The RCOG has launched the results of a survey of over 2300 women about their experiences of mental health problems during and after pregnancy.
Women have spoken out frankly about their experiences of perinatal mental health problems, engagement with healthcare professionals and the quality of NHS and social care received. The results present a stark picture of how services are letting down some of the most vulnerable women in our society, and provides key recommendations for healthcare professionals, managers, providers, commissioners and policy-makers.
- Women reported experiencing low rates of referral, long waits, regional variation of care, a lack of continuity of care, misunderstanding and stigma
- The mental health of women’s partners is also often neglected by healthcare professionals and services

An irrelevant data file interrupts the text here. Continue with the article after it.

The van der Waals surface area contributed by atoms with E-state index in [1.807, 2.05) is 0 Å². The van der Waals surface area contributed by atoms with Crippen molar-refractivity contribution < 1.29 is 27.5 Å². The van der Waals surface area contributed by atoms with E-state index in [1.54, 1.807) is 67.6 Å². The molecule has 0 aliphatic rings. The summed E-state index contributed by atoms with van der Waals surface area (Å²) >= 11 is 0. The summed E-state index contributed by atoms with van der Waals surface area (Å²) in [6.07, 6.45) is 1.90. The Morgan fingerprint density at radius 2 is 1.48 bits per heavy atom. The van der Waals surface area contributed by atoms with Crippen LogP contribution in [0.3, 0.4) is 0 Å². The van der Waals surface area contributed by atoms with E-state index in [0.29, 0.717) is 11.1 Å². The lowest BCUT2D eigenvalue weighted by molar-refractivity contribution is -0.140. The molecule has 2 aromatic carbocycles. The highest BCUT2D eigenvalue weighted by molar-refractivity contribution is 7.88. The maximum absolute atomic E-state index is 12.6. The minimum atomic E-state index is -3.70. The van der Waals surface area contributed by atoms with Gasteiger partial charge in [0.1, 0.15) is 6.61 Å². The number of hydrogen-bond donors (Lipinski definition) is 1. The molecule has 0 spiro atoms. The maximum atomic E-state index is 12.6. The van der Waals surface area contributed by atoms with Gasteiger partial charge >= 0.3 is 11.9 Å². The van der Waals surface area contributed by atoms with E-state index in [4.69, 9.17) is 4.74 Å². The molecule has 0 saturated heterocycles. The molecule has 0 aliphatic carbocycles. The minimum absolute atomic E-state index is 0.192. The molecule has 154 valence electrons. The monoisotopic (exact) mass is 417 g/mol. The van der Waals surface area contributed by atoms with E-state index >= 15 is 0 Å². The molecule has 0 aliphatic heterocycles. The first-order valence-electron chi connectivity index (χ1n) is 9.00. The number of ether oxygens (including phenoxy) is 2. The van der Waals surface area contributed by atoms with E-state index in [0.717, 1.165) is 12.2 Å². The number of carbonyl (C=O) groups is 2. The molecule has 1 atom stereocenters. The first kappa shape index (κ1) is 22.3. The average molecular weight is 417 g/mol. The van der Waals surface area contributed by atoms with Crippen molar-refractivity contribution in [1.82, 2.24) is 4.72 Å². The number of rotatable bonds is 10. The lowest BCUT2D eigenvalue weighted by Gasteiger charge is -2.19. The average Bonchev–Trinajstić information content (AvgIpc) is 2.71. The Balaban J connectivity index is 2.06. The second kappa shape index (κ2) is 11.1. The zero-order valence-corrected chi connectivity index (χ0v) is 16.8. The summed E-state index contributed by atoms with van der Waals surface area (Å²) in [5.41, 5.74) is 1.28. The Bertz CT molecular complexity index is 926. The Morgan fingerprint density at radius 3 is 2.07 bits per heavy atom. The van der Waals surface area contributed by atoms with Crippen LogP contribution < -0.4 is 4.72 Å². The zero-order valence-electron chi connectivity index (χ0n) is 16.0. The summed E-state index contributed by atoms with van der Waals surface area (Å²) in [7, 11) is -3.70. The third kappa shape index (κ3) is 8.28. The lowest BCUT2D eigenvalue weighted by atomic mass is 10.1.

Our infographic (PDF 1.4mb) shows some of the myths and facts around maternal mental health.
You can download the full report below.
This report outlines the findings of a 2016 survey on women’s experiences of maternal mental health care, and makes recommendations for improvements
About maternal mental health
As many as one in five women develop a mental illness during pregnancy or in the first year after birth. Suicide is a leading cause of maternal deaths in the UK within a year after childbirth.
Despite this, pregnant women and new mothers have no access to specialist community perinatal mental health services in almost half of the UK.
The Government has identified mental health as a national priority, offering us a golden opportunity to improve the care we provide.
Seeking prompt help is important. Support and information are available via one of the numbers below:
- Samaritans – 116 123 (24 hrs a day)
- Mind – 0300 123 3393 (9am – 6pm Mon-Fri)
- NHS Choices – 111 (24 hrs a day)
Or visit these websites for details of how you can get further support: